For many years the outer systems were left in peace. The Jupiter colonies became a refuge for civilians on both sides, and for the so called rovers that had been the primary transportation franchise between the planets since the space industry became a commercial venture. But, it was was short lived. The war that has now gone on for more than five decades was bound to draw in the rest of the solar system. The Jovian system, with her newly established colonies on the moons Saturn were to be no exception. These planets and their moons where ripe with resources, which both of the waring planets where in desperate need of.
At first the rovers were more than happy to provide transportation for goods services and people who were interested in fighting in the war. But as both of the planets economies began to collapse under the weight of paying for the lengthy war, many rovers were forced in the service. Some of them, second generation spacers, were seen as better pilots and captains then planet born humans found them selves in the middle of battles in a war that was not their own.
In the sixth decade of the war it was almost ended in a stalemate by two rovers, who had both risen to the rank of admiral in the opposing fleets. They were from the same family, and although distant were cousins had grown up together on a transport ship.
The two cousins, named Marcus and Alexander, were brilliant strategists, and they had arranged the largest battle between the two planets since the wars opening years. They massed to star fleets, with the best weapon systems that both sides could provide, and were to meet and do battle deciding the fate of the war in the space between Jupiter and Saturn. Both man had earned the reputation of being ruthless commanders, known for executing men for not following orders, and so when the fleets met and no one fired a shot, no man underneath them questioned this action.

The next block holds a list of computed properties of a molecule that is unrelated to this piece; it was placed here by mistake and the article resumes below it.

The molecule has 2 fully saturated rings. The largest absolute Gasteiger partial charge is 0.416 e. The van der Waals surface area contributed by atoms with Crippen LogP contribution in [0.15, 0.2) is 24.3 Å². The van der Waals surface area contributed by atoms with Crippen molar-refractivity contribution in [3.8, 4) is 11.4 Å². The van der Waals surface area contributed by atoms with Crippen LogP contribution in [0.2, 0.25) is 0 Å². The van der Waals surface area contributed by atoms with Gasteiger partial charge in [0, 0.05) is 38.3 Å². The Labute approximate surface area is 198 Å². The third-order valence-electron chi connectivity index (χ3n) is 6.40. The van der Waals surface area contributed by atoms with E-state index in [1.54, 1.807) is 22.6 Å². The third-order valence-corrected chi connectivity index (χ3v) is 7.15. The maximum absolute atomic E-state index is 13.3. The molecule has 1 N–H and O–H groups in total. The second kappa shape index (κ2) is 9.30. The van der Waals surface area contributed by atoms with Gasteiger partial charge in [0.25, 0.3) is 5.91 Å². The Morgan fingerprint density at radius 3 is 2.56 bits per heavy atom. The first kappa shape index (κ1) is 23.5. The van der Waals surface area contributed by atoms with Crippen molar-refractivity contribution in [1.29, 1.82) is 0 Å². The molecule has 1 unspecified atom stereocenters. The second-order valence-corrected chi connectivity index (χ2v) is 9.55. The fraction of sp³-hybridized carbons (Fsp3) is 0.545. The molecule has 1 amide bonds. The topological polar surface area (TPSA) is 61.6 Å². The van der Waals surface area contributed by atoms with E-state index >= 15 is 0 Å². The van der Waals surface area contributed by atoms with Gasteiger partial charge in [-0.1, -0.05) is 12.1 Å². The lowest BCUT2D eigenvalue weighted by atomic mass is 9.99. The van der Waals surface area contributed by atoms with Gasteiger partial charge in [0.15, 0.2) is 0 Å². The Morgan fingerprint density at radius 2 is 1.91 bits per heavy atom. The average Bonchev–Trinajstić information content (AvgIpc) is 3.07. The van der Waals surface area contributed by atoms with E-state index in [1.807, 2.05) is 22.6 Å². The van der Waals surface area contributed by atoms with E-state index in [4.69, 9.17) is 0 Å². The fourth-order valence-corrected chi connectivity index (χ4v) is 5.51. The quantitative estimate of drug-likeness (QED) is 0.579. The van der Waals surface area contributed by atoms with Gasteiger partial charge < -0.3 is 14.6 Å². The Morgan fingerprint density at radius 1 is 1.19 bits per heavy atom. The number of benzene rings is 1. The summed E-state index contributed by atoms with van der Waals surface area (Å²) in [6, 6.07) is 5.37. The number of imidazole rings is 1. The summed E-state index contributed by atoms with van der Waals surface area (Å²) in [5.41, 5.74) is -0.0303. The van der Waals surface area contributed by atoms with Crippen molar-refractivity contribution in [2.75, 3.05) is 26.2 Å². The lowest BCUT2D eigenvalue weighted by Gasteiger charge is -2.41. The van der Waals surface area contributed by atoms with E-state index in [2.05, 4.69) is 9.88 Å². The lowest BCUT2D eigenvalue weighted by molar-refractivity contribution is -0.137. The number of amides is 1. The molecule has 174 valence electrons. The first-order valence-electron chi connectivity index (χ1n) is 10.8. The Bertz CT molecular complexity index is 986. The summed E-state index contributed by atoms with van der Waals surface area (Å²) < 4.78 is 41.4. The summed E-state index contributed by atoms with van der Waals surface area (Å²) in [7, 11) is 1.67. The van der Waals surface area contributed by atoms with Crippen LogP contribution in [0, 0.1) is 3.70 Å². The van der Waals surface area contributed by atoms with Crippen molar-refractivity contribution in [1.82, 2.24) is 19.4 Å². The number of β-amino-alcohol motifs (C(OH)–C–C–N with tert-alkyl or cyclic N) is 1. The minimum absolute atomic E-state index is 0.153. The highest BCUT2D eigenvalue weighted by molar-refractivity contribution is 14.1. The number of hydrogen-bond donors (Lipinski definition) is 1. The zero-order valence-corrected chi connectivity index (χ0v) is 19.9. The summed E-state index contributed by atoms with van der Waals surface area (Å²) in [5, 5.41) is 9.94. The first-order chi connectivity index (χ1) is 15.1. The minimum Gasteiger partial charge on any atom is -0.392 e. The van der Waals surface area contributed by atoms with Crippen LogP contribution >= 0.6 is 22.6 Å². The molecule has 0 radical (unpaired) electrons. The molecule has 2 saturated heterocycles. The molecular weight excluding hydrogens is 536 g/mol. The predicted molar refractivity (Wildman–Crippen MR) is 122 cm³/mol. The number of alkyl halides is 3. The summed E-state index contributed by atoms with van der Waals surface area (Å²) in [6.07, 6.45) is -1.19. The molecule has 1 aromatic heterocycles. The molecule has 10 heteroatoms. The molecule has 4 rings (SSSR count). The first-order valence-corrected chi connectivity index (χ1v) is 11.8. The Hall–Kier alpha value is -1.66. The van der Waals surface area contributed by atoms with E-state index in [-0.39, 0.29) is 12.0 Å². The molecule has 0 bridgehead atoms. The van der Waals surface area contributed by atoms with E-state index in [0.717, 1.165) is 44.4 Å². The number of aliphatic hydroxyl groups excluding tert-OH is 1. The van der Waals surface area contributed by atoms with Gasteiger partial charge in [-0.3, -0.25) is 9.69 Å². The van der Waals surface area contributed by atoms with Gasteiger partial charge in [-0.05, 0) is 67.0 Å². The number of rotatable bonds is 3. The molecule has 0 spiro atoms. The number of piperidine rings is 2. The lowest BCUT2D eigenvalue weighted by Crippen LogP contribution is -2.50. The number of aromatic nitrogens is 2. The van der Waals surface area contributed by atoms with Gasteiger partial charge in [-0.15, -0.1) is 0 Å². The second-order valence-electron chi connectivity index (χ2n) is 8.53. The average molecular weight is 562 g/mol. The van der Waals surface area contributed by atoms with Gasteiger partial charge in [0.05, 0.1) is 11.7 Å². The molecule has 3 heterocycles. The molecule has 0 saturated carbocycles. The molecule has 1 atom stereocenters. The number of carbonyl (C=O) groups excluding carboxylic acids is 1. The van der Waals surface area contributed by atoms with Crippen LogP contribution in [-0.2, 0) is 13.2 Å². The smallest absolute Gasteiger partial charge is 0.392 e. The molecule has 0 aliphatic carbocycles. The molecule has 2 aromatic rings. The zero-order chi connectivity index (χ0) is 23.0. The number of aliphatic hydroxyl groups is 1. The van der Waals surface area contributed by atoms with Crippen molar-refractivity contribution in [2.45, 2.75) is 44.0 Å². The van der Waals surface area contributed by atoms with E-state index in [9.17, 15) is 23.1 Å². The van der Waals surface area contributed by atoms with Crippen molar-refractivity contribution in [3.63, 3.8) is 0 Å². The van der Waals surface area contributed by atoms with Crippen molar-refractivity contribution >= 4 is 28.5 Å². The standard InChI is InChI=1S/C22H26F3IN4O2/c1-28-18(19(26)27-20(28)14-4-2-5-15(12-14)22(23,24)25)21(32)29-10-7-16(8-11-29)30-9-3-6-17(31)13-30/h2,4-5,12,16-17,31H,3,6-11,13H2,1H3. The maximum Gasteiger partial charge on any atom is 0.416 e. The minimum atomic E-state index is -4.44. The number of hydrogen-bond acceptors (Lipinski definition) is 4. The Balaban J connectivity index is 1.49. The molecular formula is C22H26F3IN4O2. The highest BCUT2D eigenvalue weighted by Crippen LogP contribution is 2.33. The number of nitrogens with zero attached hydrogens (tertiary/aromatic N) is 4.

Alexander and Marcus where able to effectively siege both sides of for nearly 6 months. Earth and Mars sent battle groups to infiltrate and capture or kill the two commanders, but as both of the cousins had the newest and greatest technology both sides had to offer, they were easily and quickly dispatched, and so the stalemate continued. It was not until the twenty second day of the sixth month of the siege that Marcus received word form a Earth commando group that they had captured his cousin and were taking him back to earth for trail that the battle had to begin again.
Marcus sent a group of his trusted men to liberate his cousin, and then with an unknown earthling commander as the new admiral of earthling fleet. He proceeded to destroy earth's fleet, ensure that the losses on both sides were nearly equal, so that neither side would gain an advantage. Reports for the few survivors on both sides say that in the waning hours of the battle, the commando vessel that had captured Alexander was seen docking with the Earth Flagship, shortly before it was rammed into the Martian flag ship. The two cousins were presumed to have escaped on the commando vessel, but had not been heard from of seen since.
This is the History to the last ten years of the war. Both sides suffered greatly at the battle of the traders as it has since been called. Since that point both sides have attempted to rebuild their fleet, and then have both put in place rules governing the ranks and status of conscripted members of their military. Since then the rovers have been hunted as outlaws, but are still desirable as captains of smaller vessels and pilots due to their long background in space.
When he finished telling me the history of my peoples involvement in the war, much of which I knew but some of which I did not, he was silent again, presumably in prayer. It was not until much later that I understood why he told me all of this.